Hospital tech's upbeat care helps pick up pace of heart patients' recovery
On the eighth floor at Florida Hospital, the sound of Canadian crooner Michael Bublé can only mean one thing: Steve Golub is walking a patient.

An elderly woman recovering from bypass heart surgery gently pushes a tricked-out walker Golub decorated with colored ribbons, flashing lights and a plastic parrot he somehow fashioned into a bicycle bell.

On a chain around Golub's neck is an off-brand MP3 player with a tiny round plastic speaker he attached with Velcro. The woman begins bouncing to Bublé.

I've got the world on a string, I'm sittin' on a rainbow …

Golub, 43, is an ambulatory technician and has spent the past six years getting patients on the hospital's cardiac rehabilitation floor up and about. His methods for coaxing them out of bed and in front of a walker — their oxygen tanks and rolling IV stands in tow — are unorthodox.

They're also funny, inventive and just plain sweet.

"He's a character. He's a Parrothead, too," said Carl Jones, 62, of Umatilla, referring to dedicated fans of Jimmy Buffett.

For Jones, who had just undergone triple-bypass surgery, walking around the hallways seemed a big undertaking. When Golub learned that Jones was a Buffett fan, he bought one of the musician's albums and saved it to a tiny memory stick, one of several he keeps tucked inside a small black case.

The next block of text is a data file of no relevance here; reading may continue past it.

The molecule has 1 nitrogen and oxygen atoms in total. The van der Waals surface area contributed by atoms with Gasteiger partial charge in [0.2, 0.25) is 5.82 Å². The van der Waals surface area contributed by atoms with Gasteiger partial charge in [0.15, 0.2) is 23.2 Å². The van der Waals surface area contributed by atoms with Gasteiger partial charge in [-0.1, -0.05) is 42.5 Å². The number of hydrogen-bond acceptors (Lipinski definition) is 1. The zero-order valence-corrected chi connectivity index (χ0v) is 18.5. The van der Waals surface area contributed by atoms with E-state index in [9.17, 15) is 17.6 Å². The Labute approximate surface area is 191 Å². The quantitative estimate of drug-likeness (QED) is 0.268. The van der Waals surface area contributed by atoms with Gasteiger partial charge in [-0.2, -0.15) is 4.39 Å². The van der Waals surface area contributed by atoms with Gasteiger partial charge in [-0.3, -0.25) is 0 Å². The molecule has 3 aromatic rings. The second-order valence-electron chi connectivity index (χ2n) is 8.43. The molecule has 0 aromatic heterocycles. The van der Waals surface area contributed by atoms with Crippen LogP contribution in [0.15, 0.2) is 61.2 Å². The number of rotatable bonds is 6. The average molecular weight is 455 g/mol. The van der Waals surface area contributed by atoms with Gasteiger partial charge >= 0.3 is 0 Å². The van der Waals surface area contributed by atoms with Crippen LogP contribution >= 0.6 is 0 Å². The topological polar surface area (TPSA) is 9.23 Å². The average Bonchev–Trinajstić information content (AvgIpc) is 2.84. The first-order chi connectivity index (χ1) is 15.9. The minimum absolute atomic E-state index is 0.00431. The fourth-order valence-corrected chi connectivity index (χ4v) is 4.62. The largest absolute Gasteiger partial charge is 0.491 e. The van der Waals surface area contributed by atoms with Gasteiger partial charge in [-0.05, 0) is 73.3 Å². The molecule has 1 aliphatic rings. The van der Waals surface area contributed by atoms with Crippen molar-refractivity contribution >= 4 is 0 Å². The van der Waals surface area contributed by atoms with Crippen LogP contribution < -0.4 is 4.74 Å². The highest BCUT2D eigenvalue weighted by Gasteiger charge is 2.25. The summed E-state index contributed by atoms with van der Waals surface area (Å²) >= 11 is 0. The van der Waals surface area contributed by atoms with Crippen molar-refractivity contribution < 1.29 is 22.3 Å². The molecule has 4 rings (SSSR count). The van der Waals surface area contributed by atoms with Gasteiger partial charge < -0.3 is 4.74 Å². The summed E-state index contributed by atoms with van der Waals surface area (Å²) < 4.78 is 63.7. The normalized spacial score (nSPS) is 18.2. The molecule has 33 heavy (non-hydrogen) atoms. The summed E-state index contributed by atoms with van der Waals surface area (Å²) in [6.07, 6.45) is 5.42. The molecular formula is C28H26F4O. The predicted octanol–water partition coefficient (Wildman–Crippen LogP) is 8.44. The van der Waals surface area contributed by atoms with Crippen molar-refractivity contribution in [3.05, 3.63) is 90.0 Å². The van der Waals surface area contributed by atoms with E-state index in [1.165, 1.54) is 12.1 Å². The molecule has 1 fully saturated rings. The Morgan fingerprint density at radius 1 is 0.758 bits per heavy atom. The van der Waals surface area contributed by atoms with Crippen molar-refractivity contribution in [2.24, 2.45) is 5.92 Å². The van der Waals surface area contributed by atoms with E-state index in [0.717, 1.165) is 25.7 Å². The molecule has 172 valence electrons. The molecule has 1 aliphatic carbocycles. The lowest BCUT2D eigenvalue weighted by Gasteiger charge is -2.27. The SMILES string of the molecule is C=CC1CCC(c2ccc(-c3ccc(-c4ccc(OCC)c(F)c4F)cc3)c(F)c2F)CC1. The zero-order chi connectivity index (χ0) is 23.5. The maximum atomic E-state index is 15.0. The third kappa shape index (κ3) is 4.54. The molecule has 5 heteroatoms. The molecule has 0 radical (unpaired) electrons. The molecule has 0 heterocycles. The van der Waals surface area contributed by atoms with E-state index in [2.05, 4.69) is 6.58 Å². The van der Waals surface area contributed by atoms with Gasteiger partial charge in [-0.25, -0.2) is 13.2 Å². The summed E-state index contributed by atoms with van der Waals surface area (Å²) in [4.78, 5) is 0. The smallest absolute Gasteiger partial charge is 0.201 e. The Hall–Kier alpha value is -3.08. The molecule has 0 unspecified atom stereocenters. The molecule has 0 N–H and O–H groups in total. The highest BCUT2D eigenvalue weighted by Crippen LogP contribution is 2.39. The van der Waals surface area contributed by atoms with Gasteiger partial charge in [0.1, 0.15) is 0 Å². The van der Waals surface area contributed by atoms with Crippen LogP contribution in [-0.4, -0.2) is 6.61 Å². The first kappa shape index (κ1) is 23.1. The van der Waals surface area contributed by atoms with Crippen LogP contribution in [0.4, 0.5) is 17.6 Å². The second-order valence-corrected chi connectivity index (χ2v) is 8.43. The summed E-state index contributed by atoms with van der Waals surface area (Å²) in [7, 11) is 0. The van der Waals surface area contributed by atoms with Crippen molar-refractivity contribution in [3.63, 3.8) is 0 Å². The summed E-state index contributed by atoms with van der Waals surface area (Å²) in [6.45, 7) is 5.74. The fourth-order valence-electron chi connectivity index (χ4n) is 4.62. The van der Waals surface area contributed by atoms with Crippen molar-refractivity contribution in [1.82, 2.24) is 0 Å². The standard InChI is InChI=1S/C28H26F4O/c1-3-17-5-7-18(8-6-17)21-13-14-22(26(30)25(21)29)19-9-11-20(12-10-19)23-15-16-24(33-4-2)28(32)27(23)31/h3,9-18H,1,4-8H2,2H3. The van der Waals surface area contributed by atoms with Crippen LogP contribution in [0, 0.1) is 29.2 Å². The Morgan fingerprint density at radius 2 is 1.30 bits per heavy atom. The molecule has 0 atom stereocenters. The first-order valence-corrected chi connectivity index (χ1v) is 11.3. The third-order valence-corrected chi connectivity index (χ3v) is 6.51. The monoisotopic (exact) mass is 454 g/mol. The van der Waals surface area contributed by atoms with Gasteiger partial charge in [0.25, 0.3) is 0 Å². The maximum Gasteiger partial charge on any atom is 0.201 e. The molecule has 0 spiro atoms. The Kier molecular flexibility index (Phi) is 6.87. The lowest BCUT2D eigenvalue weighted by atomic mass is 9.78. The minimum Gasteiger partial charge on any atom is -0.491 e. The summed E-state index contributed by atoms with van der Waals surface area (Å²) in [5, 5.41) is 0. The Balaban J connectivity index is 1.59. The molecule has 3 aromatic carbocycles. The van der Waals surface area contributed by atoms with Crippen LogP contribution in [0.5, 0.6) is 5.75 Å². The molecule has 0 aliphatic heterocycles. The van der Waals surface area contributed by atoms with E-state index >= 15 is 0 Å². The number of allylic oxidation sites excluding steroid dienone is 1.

"It got him up and about," said Golub. "I figure it was the best $15 I ever spent."

Golub also bought Jones a flashing parrot lapel pin in recognition of Buffett.

"I've got a friend who sells blinkie things," said Golub, who pays for all gifts and music for patients out of his own pocket.

He recently bought a blinking Playboy cap for another patient. He has purchased other albums for patients to listen to during their walks. He has made them cherry-vanilla ice cream floats.

For one woman, who refused to walk without her box of tissues, Golub stuffed a bunch of tissues into the V-neck of his hospital scrubs and told her he would be her human dispenser.

"These things might sound dumb to some people, but it's the little things that put a smile on your face," said Golub. "I joke around a lot because I believe laughter is the best medicine. If you're old, or lonely, or just feel like you want to give up, sometimes all you need is someone to come in and perk you up for a few minutes."

As lunchtime approaches, Golub continues his rounds. In one room, he turns the channel to The Price is Right for a patient who he remembers likes to watch game shows. In another, he props a patient's feet up on an ottoman and covers her with a blanket.

In Room 8, Audrey Burch sits straight up in her bed and smiles when she sees Golub approaching.

"He's great. He walks with you, and talks with you," said Burch, 80, who was recovering from having a pacemaker put in her heart.

"I've gotten lots of marriage proposals from 80-year-olds and 90-year-olds," Golub said.

An Orlando native — born in the same place where he works — Golub began his career at Florida Hospital 22 years ago. He worked his way up from warehouse and truck-driving jobs to the front desk and eventually his current position.